Broccoli has a variety of health benefits, including its ability to improve digestion, lower cholesterol levels, and maximize vitamin and mineral uptake. It can also help prevent allergic reactions, boosts the immune system, protects the skin, aid in preventing birth defects, lowers , reduces inflammation, and improves vision as well as ocular health.
What is Broccoli?
Broccoli is a cruciferous vegetable, which belongs to the Italica cultivar group of Brassicaceae oleracea like cabbage and cauliflower. The most commonly eaten parts of it are the green or purple flowering heads, which are shaped like a tree, coming off a thick and edible stalk.
There are many types of broccoli, which are popular in different parts of the world. The three main varieties are as follows.
- Calabrese broccoli: It is the most common type, named after Calabria (Italy) and is simply called broccoli.
- Sprouting broccoli: This variety has many heads and thin stalks.
- Purple cauliflower: It is shaped like cauliflower and consists of tiny flower buds.
- The other types include broccoli Rabe, Chinese broccoli, and broccoflower.
Watch Video: 8 Wonderful Benefits Of Broccoli
What Does Broccoli Taste Like?
Raw broccoli generally has a mildly bitter taste like a cabbage. People with a particular receptor gene are sensitive to some flavors and find it extremely bitter and unpleasant. This taste is because of the presence of natural compounds called glucosinolates.
|Serving Size :|
|Total lipid (fat) [g]||0.37|
|Carbohydrate, by difference [g]||6.64|
|Fiber, total dietary [g]||2.6|
|Sugars, total [g]||1.7|
|Calcium, Ca [mg]||47|
|Iron, Fe [mg]||0.73|
|Magnesium, Mg [mg]||21|
|Phosphorus, P [mg]||66|
|Potassium, K [mg]||316|
|Sodium, Na [mg]||33|
|Zinc, Zn [mg]||0.41|
|Vitamin C, total ascorbic acid [mg]||89.2|
|Vitamin B-6 [mg]||0.18|
|Folate, DFE [µg]||63|
|Vitamin B-12 [µg]||0|
|Vitamin A, RAE [µg]||31|
|Vitamin A, IU [IU]||623|
|Vitamin E (alpha-tocopherol) [mg]||0.78|
|Vitamin D (D2 + D3) [µg]||0|
|Vitamin D [IU]||0|
|Vitamin K (phylloquinone) [µg]||101.6|
|Fatty acids, total saturated [g]||0.11|
|Fatty acids, total monounsaturated [g]||0.03|
|Fatty acids, total polyunsaturated [g]||0.11|
|Fatty acids, total trans [g]||0|
|Sources include : USDA|
In terms of unique organic compounds, it is a rich source of glucosinolates, , flavonoids like kaempferol, and various other antioxidant compounds that positively boost our health!
A 100 gm serving of raw broccoli has approximately 32 calories, making it an excellent choice to add to meal when trying to induce weight loss. Broccoli can help promote satiety due to its fiber content thus keeping you fuller for longer periods.
Health Benefits of Broccoli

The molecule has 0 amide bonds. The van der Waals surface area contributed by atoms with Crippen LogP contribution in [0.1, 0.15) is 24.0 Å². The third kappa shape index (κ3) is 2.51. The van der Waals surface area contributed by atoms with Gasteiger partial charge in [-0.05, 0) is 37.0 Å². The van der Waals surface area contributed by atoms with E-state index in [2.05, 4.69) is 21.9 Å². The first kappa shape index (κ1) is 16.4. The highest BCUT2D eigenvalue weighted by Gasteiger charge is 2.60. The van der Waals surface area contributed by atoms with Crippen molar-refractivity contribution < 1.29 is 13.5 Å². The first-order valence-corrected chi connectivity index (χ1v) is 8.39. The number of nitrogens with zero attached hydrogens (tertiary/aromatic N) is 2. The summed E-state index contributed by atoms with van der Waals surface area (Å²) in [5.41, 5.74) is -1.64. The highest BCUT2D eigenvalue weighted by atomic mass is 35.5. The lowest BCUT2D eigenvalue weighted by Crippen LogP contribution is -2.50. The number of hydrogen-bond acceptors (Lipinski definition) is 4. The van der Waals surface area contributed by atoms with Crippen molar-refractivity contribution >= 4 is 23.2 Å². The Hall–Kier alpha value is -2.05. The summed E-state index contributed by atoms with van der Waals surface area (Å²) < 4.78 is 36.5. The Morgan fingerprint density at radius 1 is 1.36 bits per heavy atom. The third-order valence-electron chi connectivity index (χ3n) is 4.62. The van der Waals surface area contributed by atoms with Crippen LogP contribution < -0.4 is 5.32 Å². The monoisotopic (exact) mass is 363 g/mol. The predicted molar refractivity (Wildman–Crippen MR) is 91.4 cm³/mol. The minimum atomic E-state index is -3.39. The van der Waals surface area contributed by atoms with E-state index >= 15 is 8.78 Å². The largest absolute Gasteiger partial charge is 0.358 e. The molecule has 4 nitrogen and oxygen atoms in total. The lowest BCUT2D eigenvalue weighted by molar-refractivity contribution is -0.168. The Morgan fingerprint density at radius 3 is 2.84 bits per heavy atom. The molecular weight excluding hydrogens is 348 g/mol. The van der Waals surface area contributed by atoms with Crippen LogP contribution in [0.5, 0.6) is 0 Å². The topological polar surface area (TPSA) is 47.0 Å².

Health benefits of this cruciferous vegetable include the following:
Aids in Digestion
Research on broccoli published in the Journal of Functional Foods revealed the results of an animal study conducted to check if broccoli is helpful in maintaining gut health. As part of the study, a group of mice was administered the green vegetable as part of their regular diet and it was seen that they were better able to tolerate their digestive issues such as colitis and leaky gut in comparison to those that were not given the green vegetable. It was thus concluded that the fiber content played a vital role in regulating digestion. Along with kaempferol, fiber also tends to keep the stomach lining healthy and helps maintain healthy bacteria levels in the intestines.
Prevents Chronic Diseases
Broccoli contains certain phenolic compounds that help keep chronic diseases at bay. This lowers your chances of developing diabetes, asthma, heart disorders, and many other lethal diseases, thereby, decreasing mortality. Broccoli is most effective when consumed with other healthy, disease-preventing foods that are not processed.
Boosts Brain Health
Broccoli helps boost cognition and memory because it is rich in vitamin K and choline. In addition to this, sulforaphane can also help aid in preventing the onset of Alzheimer’s and many diseases.
Nutrients, found in broccoli, like vitamins A and C are great for keeping your hair shiny, thick, and healthy. These vitamins also counter dry hair by regulating sebum production on the scalp to naturally moisturize hair. This leads to less brittle and fragile hair and reduces hair loss.
A 2014 study published in the Preventive Nutrition and Food Science Journal suggests that broccoli florets have potent antioxidant and anti- effects. It has antioxidants like vitamin C, potassium, magnesium, sulforaphane, kaempferol, and many others, which makes this cruciferous vegetable good for relieving inflammation.
Broccoli combats the aging process with the help of a compound called nicotinamide mononucleotide (NMN) present in it. NMN promotes the production of a compound that triggers metabolism and hence prevents genetic changes that lead to premature aging. Antioxidants like vitamin A, vitamin C, and collagen also play a key role in delaying aging.
A 2012 study published in the International Journal of Food Sciences and Nutrition, suggests that broccoli sprouts may improve insulin resistance in type 2 diabetic patients. To elaborate, it suggests that sulforaphane and kaempferol in this cruciferous food might have the ability to lower blood sugar levels in those who have Type 2 Diabetes Mellitus diabetics, thereby helping control it. Broccoli in addition to a heart-healthy, -controlled diet is always encouraged for the best results when it comes to blood glucose control.
Nutrients such as fiber, vitamin C, vitamin D, vitamin K, folate, and vitamin A in broccoli assist in boosting the body’s metabolism. Fiber, especially, shows a TEF (thermic effect of food) and can increase your metabolic rate after eating. It also promotes satiety by having a good amount of dietary fiber.
Improves Sexual Libido
Broccoli can boost blood circulation to the organs of the body and help in improving libido. It contains folate and vitamin C, which can improve fertility.
Broccoli has anti-cancer potential and it is particularly beneficial for breast cancer and uterine cancer. Dr. Jay Fowke, University of Massachusetts, as part of his dissertation, “A Dietary Strategy to Reduce Breast Cancer Risk,” revealed that it could help produce a positive shift to the metabolites of estrogen called 2 hydroxyestrone ie. 2-OHE1 in post-menopausal women. Daily consumption of 500 grams or merely an over a pound of broccoli, twice a day, helped bring down the estrogen levels in the body. Additionally, it demonstrated that it may be an important component of a strategy to reduce breast cancer risk. However, it is not realistic to expect people to eat this amount every day and further studies are required to study the potential of an extract.
Senior researcher, Jed W Fahey, The Johns Hopkins University School of Medicine, in his report published in the Proceedings of the National Academy of Sciences of the United States of America, stated that broccoli has the presence of strong anti- compounds like sulforaphane, glucoraphanin, diindolylmethane, isothiocyanates, beta-carotene, and selenium in it. Other nutrients that act as anti-cancer agents are vitamin C, A, and E, zinc, potassium and certain amino acids.